Hematite, also spelled as haematite, is a common iron oxide and is widespread in rocks and soils. Hematite crystals belong to the rhombohedral lattice system which is designated the alpha polymorph of Fe 2O 3. It has the same crystal structure as corundum (Al 2O 3) and ilmenite (FeTiO 3), with which it forms a complete solid solution at temperatures above 950 °C (1,740 °F).
Hematite is colored black to steel or silver-gray, brown to reddish-brown, or red. It is mined. It is electrically conductive. Varieties include kidney ore, martite (pseudomorphs after magnetite hematite). While these forms vary, they all have a rust-red streak. Hematite is harder than pure iron, but much more brittle is a polymorph of hematite (γ-Fe 2O 3) with the same chemical formula, but with a spinel structure like magnetite.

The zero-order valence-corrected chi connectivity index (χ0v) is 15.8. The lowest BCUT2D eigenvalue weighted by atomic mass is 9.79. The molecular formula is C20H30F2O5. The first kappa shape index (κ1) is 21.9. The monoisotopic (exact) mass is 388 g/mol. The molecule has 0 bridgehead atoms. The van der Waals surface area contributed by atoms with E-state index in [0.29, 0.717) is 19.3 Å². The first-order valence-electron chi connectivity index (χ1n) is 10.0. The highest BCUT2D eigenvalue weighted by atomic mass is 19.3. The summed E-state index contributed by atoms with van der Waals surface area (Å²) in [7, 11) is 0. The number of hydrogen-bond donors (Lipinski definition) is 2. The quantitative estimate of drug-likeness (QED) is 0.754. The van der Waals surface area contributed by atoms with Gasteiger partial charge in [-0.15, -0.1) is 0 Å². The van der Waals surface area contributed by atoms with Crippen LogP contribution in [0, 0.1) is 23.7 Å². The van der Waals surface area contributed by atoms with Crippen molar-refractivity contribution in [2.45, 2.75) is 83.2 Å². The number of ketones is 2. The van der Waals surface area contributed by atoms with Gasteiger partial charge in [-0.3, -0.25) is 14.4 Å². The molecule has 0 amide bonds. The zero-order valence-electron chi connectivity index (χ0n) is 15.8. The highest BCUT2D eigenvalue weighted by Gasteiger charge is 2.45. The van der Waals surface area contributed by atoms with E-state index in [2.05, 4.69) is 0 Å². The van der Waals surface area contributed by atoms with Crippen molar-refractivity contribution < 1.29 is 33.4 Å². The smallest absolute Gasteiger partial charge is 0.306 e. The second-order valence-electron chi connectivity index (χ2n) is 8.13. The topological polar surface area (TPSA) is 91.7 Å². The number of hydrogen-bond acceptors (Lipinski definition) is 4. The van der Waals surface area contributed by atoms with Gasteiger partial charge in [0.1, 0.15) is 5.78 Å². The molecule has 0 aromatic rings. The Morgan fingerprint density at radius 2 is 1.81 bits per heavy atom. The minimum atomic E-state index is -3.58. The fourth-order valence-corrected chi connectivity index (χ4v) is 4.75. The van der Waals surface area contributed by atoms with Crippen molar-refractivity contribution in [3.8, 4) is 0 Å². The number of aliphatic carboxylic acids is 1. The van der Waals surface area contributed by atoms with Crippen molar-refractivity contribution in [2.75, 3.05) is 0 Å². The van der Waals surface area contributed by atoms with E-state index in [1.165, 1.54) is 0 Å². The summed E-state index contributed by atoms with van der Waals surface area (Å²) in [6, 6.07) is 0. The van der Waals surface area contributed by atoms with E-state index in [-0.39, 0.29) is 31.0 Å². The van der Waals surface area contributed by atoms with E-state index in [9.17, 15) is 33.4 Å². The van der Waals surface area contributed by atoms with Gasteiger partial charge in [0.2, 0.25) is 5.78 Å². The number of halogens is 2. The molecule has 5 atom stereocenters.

Large deposits of hematite are found in banded iron formations. Gray hematite is typically found in places that can have still, standing water or mineral hot springs , such as those in Yellowstone National Park in North America out of water and collect in layers at the bottom of a lake, spring, or other standing water. Hematite can also occur in the absence of water, usually as the result of volcanic activity.
Clay -sized hematite crystals can also occur as a secondary mineral formed by weathering , and along with other iron oxides or oxyhydroxides such as goethite, ancient, or otherwise highly weathered soils.